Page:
Something sinuous has curves that go back and forth.
Or, it's so complicated that it seems to curve back and forth.
(Very rarely, "sinuous" means "crooked in an immoral way." We won't focus on that meaning in this issue.)
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Part of speech:
(Adjectives are describing words, like "large" or "late."
They can be used in two ways:
1. Right before a noun, as in "a sinuous thing."
2. After a linking verb, as in "It was sinuous.")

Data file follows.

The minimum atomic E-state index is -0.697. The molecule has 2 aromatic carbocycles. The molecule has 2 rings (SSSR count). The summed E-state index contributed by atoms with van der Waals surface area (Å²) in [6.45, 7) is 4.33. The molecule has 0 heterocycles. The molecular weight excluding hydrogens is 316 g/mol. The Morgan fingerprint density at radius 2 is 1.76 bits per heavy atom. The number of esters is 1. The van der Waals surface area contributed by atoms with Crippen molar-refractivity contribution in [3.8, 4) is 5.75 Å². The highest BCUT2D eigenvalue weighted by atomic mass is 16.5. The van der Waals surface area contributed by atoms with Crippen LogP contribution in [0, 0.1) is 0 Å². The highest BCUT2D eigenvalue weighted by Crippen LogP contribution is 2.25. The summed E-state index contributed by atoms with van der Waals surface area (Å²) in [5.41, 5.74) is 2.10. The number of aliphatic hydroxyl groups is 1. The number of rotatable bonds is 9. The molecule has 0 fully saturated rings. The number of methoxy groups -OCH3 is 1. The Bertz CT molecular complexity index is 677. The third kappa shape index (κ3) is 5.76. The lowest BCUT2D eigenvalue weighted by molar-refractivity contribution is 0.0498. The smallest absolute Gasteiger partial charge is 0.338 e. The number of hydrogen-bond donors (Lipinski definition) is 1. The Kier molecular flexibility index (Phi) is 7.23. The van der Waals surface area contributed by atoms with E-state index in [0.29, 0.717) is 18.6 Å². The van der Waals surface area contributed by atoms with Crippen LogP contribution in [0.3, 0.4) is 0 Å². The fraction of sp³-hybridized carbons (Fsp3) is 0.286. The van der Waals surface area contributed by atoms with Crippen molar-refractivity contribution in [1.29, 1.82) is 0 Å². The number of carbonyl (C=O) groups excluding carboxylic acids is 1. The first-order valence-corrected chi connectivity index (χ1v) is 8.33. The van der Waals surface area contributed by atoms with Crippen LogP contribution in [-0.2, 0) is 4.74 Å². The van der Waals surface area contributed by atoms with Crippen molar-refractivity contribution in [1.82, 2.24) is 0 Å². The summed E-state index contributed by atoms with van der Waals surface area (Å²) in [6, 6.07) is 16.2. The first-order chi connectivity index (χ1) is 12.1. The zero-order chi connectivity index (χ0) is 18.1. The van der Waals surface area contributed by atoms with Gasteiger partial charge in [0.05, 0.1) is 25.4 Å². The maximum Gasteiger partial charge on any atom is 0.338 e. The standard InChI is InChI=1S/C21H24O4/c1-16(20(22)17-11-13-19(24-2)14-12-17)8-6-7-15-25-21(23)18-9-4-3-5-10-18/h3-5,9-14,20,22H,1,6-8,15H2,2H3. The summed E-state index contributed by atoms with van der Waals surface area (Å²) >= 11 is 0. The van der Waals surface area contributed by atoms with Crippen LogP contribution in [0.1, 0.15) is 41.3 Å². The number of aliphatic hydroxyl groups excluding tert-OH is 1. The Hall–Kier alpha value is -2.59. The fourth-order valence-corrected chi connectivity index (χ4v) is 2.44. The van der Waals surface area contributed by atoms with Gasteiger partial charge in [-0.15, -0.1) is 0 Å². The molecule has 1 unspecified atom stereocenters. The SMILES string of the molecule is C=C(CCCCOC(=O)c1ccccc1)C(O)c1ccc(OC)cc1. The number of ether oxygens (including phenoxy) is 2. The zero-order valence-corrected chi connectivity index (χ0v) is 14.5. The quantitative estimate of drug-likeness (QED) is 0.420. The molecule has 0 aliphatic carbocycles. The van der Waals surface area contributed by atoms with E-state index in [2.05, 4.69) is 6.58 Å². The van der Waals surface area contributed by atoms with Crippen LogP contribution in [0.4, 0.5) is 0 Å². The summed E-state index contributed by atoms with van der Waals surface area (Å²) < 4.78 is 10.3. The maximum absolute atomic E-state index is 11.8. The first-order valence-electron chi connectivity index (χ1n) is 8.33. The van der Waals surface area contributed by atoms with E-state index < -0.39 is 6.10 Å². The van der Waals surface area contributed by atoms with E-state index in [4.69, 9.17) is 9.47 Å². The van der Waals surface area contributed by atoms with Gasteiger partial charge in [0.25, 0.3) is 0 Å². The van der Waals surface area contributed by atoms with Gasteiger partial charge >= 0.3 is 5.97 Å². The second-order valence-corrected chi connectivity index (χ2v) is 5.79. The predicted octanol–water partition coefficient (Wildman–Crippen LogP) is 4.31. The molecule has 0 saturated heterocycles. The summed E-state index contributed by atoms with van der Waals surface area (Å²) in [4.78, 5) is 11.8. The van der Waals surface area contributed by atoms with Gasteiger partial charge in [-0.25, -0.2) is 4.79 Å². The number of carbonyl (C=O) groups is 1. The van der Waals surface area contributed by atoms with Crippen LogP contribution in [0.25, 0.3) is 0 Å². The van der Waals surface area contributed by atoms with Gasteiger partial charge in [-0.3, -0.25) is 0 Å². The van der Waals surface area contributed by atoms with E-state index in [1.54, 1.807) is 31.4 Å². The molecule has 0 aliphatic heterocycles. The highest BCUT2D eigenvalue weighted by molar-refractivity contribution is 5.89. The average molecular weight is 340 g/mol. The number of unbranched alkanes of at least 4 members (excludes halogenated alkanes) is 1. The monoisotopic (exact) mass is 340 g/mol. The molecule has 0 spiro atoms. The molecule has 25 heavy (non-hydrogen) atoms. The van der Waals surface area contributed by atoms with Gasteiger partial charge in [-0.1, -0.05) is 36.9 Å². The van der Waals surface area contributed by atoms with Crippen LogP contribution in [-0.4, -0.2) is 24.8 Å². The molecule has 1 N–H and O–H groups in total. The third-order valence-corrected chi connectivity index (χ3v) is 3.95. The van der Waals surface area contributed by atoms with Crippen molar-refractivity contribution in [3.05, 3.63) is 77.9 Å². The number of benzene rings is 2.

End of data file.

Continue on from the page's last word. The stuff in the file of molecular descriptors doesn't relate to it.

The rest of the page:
Other common forms: sinuously, sinuosity (or "sinuousness")
How to use it:
The tone of this word is often positive. Sinuous things are often graceful and often found in nature.
To be literal, talk about sinuous roads, rivers, coastlines, etc.
Or, talk about sinuous bends, folds, curves, shapes, outlines, features, courses, motions, and movements.
You might be figurative and talk about a sinuous career path, the sinuous plot of a movie, a philosopher's sinuous argument, and so on.
When you use the noun, "sinuosity," you can make it both countable ("the plot's many sinuosities") and uncountable ("the plot's sinuosity").
examples: He gets to the point, but sinuously, winding his way through anecdotes.